IS it really over?
On Monday, Oct. 23, the Philippine Department of Defense (DND) formally announced the termination of the government’s combat operations in Marawi City, Lanao del Sur. This development comes a week after President Rodrigo Duterte declared the liberation of the besieged city from the influence of terrorist groups.
It has been five months since government forces clashed with members of the Maute rebel group and other Islamic State-Inspired terrorist groups in Marawi City. The conflict claimed the lives of 847 terrorists, 163 government troopers and 47 civilians, as of Monday. The crisis has also displaced 78,466 families or 359,680 residents, who are now raring to go back home.
The local government of Marawi City has begun conducting clearing operations within the city to prepare for the return of the displaced residents. Among the phases of operations being made are the retrieval of properties, restoration of governance, barangay mapping, profiling, restoration of power system water and facilities or utilities.
Just by looking at the destruction, the rehabilitation of the war-torn city may take three years or longer, according to Mayor Majul Usman Gandamra.
“Talagang sa laki ng pinsala ho ‘yung destruction talagang pag nakita mo I dont think matatapos natin within three years but at least may timeline (With the extent of damage of the destruction, if you see it, I don’t think we can finish it within three years but at least there is a timeline), Gandamra told CNN Philippines.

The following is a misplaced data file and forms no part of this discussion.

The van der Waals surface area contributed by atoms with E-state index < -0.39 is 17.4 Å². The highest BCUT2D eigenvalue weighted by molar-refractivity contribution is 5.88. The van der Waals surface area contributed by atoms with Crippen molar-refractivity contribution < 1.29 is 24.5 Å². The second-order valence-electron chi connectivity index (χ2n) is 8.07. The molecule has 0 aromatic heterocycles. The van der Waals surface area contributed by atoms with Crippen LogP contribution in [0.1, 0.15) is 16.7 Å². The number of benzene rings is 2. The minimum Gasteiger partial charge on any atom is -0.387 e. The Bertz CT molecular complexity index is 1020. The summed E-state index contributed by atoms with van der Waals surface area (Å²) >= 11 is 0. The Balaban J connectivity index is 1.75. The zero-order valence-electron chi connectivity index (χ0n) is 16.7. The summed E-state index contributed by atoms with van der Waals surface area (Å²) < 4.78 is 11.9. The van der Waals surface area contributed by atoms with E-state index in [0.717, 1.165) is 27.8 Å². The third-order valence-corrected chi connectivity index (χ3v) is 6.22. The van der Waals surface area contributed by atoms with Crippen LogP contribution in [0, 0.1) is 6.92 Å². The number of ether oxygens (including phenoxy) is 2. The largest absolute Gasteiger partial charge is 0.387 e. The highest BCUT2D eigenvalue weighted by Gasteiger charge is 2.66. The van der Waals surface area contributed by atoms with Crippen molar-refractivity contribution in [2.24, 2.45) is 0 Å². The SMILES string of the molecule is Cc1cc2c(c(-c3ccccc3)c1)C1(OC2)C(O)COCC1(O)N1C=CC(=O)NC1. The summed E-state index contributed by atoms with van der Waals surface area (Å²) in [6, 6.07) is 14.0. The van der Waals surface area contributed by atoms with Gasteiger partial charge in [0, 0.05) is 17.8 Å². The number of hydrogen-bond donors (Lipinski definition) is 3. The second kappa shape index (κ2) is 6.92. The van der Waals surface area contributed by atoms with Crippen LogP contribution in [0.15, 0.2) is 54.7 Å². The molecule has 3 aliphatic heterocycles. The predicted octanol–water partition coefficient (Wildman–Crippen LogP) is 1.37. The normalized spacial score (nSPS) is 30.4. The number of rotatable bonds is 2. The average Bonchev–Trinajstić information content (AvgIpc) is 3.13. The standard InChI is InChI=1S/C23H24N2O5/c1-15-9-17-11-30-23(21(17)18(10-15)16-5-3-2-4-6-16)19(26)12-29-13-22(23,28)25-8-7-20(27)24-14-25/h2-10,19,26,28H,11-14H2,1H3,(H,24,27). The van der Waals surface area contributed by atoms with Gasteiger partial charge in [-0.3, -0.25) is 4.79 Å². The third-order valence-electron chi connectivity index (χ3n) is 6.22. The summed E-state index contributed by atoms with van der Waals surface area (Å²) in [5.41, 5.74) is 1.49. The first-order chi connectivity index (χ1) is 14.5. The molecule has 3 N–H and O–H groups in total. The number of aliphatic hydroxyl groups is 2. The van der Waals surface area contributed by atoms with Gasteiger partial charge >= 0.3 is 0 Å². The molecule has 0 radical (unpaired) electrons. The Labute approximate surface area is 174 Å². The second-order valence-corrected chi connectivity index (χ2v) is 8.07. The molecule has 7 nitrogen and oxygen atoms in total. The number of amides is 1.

The government has allocated “about P5 billion ($100 million)” for the support of evacuees, reconstruction of infrastructure and repair of bridges. The budget will be spent until the end of the year. For next year, another P10 billion ($200 million) would be pulled by the Department of Budget and Management (DBM) from various government agencies for the city’s rehabilitation.
Since the expenses in the rehabilitation of Marawi was not anticipated, Lorenzana believes that P50 billion ($1 billion) is not enough to cover the complete restoration of Marawi City. He said that at least P100 billion ($2 billion) might be needed to rebuild the affected areas.
The extent of damage will only be determined once assessment teams deployed by the National Disaster Risk Reduction Management Council (NDRRMC) finish collating data on the damage and losses incurred in 24 barangays in Marawi City.
Presidential Communications Secretary Martin Andanar, who visited Marawi City last week, said everything in the battle area has been rendered useless.
“I was there in ground zero, talagang wala ka nqng mapapakinabangan eh (everything there can no longer be of use). “You really have to bulldoze the entire area, the ground zero,” Andanar said.
Given the extent of the devastation and the number of people affected, the national government should now focus on rehabilitation and peace-building efforts. Operation “get Marawi City and its people get back on their feet” must now commence. (AJPress)
IS it really over?